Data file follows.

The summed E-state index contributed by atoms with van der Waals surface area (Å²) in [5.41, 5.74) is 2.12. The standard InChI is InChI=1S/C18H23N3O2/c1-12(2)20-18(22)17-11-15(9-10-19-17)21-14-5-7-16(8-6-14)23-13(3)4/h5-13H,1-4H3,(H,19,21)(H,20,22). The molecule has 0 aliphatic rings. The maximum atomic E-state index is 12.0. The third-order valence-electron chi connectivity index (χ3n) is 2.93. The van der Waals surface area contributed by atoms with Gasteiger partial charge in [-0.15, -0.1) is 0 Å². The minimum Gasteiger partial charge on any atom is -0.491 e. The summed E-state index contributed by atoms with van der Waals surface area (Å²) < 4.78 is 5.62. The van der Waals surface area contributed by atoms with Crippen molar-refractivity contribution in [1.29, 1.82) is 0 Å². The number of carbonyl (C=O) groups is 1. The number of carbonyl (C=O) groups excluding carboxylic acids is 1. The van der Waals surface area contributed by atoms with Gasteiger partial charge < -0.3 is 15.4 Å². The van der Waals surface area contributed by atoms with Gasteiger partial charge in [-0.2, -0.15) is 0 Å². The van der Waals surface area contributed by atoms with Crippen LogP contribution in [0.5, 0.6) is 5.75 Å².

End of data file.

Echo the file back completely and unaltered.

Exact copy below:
The summed E-state index contributed by atoms with van der Waals surface area (Å²) in [5.41, 5.74) is 2.12. The standard InChI is InChI=1S/C18H23N3O2/c1-12(2)20-18(22)17-11-15(9-10-19-17)21-14-5-7-16(8-6-14)23-13(3)4/h5-13H,1-4H3,(H,19,21)(H,20,22). The molecule has 0 aliphatic rings. The maximum atomic E-state index is 12.0. The third-order valence-electron chi connectivity index (χ3n) is 2.93. The van der Waals surface area contributed by atoms with Gasteiger partial charge in [-0.15, -0.1) is 0 Å². The minimum Gasteiger partial charge on any atom is -0.491 e. The summed E-state index contributed by atoms with van der Waals surface area (Å²) < 4.78 is 5.62. The van der Waals surface area contributed by atoms with Crippen molar-refractivity contribution in [1.29, 1.82) is 0 Å². The number of carbonyl (C=O) groups is 1. The number of carbonyl (C=O) groups excluding carboxylic acids is 1. The van der Waals surface area contributed by atoms with Gasteiger partial charge < -0.3 is 15.4 Å². The van der Waals surface area contributed by atoms with Gasteiger partial charge in [-0.2, -0.15) is 0 Å². The van der Waals surface area contributed by atoms with Crippen LogP contribution in [0.5, 0.6) is 5.75 Å².